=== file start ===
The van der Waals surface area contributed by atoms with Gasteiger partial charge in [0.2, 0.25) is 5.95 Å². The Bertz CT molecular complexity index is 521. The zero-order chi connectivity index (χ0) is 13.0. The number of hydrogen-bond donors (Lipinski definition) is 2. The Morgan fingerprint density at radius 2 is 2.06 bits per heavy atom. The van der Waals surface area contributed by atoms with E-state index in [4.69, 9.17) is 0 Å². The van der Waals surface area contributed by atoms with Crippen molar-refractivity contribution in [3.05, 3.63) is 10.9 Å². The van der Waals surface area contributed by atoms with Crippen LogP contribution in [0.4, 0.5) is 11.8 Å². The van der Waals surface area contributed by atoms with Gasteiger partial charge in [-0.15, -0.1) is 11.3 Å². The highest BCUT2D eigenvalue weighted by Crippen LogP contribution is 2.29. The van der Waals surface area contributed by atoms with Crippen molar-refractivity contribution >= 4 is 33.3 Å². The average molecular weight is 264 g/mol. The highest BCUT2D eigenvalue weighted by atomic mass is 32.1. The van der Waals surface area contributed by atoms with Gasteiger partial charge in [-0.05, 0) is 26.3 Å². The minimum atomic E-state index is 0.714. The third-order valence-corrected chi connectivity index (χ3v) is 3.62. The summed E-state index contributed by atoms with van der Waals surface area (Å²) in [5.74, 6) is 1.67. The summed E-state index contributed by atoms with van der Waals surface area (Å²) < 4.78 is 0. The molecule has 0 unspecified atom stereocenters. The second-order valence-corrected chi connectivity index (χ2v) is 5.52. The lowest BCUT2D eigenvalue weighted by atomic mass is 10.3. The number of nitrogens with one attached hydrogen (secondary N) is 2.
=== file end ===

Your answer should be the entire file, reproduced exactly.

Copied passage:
The van der Waals surface area contributed by atoms with Gasteiger partial charge in [0.2, 0.25) is 5.95 Å². The Bertz CT molecular complexity index is 521. The zero-order chi connectivity index (χ0) is 13.0. The number of hydrogen-bond donors (Lipinski definition) is 2. The Morgan fingerprint density at radius 2 is 2.06 bits per heavy atom. The van der Waals surface area contributed by atoms with E-state index in [4.69, 9.17) is 0 Å². The van der Waals surface area contributed by atoms with Crippen molar-refractivity contribution in [3.05, 3.63) is 10.9 Å². The van der Waals surface area contributed by atoms with Crippen LogP contribution in [0.4, 0.5) is 11.8 Å². The van der Waals surface area contributed by atoms with Gasteiger partial charge in [-0.15, -0.1) is 11.3 Å². The highest BCUT2D eigenvalue weighted by Crippen LogP contribution is 2.29. The van der Waals surface area contributed by atoms with Crippen molar-refractivity contribution >= 4 is 33.3 Å². The average molecular weight is 264 g/mol. The highest BCUT2D eigenvalue weighted by atomic mass is 32.1. The van der Waals surface area contributed by atoms with Gasteiger partial charge in [-0.05, 0) is 26.3 Å². The minimum atomic E-state index is 0.714. The third-order valence-corrected chi connectivity index (χ3v) is 3.62. The summed E-state index contributed by atoms with van der Waals surface area (Å²) in [5.74, 6) is 1.67. The summed E-state index contributed by atoms with van der Waals surface area (Å²) < 4.78 is 0. The molecule has 0 unspecified atom stereocenters. The second-order valence-corrected chi connectivity index (χ2v) is 5.52. The lowest BCUT2D eigenvalue weighted by atomic mass is 10.3. The number of nitrogens with one attached hydrogen (secondary N) is 2.